WICHITA, KANSAS, a city and the county-seat of Sedgwick county, Kansas, U.S.A., on the Arkansas river, at the mouth of the Little Arkansas, 208 m. (by rail) S.W. of Kansas City. Pop. (1880) 4911; (1800) 23,853; (1900) 24,671, of whom 1447 were foreign-born and 1389 were negroes; (1910 census), 52,450. Area, 18-75 sq. m. Wichita is served by the Atchison, Topeka & Santa Fe, the Chicago, Rock Island & Pacific, the Missouri Pacific, the St Louis & San Francisco, and the Kansas City, Mexico & Orient railways. The site of the city is level, about 1300 ft. above the sea. The principal public buildings are the Federal building, the city hall, the county court house, a Y.M.C.A. building, an auditorium and exposition hall and a Masonic Temple. In Wichita are Fairmount College (Congregational; co-educational; organized as a preparatory school in 1892 and as a college in 1895); Friends' University (Society of Friends; co-educational; 1898); and Mount Carmel Academy and the Pro-Cathedral School (both Roman Catholic). Among the city's parks (area in 1909, 325 acres) is one (Riverside) of 146 acres. The city is supplied with natural gas. Wichita is a transportation centre for the rich agricultural region surrounding it, and is an important market for broom-corn. In 1905 it ranked third among the cities of the state in value of its factory product ($7,389,844). The principal industry is slaughtering and meatpacking. The Kansas City, Mexico & Orient railway has carshops here. Wichita, named from an Indian tribe, was settled in 1870, and was chartered as a city in 1871. In 1909 the city adopted by popular vote government by commission under a state law of 1907 providing for a mayor and four commissioners, heads of the executive, finance, streets and public improvements, parks, public buildings and health, and water and lights departments, all elected for two years and nominated by primary election or by petition signed by at least 25 voters.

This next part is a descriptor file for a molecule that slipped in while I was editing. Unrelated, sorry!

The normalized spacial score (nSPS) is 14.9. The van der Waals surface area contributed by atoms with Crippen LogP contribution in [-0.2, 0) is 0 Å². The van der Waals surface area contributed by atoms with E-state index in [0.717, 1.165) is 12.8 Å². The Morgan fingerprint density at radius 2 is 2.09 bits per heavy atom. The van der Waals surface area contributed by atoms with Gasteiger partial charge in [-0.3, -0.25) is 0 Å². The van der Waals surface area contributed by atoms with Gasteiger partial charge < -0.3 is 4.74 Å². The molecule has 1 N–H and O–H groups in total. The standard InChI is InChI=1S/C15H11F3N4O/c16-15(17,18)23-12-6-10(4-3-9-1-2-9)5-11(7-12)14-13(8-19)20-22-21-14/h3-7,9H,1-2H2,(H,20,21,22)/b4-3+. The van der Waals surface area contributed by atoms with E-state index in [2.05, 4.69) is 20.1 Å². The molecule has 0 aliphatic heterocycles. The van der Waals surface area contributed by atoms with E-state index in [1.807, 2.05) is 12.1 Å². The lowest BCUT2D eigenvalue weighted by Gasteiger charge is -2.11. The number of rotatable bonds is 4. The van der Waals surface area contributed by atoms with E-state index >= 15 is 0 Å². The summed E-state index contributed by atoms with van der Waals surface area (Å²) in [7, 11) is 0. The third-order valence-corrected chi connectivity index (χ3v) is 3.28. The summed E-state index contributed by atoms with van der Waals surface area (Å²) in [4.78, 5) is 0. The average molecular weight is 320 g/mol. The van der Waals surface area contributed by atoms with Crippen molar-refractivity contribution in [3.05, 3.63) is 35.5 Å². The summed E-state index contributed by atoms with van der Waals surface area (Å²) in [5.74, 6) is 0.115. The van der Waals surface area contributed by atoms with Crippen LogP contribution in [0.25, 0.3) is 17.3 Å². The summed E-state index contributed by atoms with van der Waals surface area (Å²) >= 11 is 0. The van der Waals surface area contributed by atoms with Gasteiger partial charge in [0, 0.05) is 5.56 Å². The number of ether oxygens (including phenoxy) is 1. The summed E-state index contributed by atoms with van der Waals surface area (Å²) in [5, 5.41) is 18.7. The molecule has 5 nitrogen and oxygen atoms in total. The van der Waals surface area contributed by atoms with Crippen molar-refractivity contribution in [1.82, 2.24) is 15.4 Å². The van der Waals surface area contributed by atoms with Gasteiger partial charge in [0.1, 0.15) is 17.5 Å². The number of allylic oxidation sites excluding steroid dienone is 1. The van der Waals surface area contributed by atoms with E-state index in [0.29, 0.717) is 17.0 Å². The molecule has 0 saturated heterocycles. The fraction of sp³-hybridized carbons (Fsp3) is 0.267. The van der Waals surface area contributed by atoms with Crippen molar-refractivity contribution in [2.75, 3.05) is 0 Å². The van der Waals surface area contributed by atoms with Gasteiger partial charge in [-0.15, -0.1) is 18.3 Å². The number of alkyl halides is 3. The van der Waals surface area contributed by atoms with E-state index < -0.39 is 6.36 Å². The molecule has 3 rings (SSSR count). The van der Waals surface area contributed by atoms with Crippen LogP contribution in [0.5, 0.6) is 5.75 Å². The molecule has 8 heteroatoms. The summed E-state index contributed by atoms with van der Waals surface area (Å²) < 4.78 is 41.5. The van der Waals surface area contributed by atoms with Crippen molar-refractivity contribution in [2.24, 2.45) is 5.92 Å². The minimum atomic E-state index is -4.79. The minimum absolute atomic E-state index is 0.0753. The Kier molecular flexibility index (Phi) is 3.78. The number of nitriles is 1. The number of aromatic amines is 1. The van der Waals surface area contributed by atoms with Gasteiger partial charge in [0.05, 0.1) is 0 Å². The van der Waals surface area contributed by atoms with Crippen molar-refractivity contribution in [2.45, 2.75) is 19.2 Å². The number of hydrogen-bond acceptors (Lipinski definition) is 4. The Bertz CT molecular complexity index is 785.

Note - this article incorporates content from Encyclopaedia Britannica, Eleventh Edition, (1910-1911)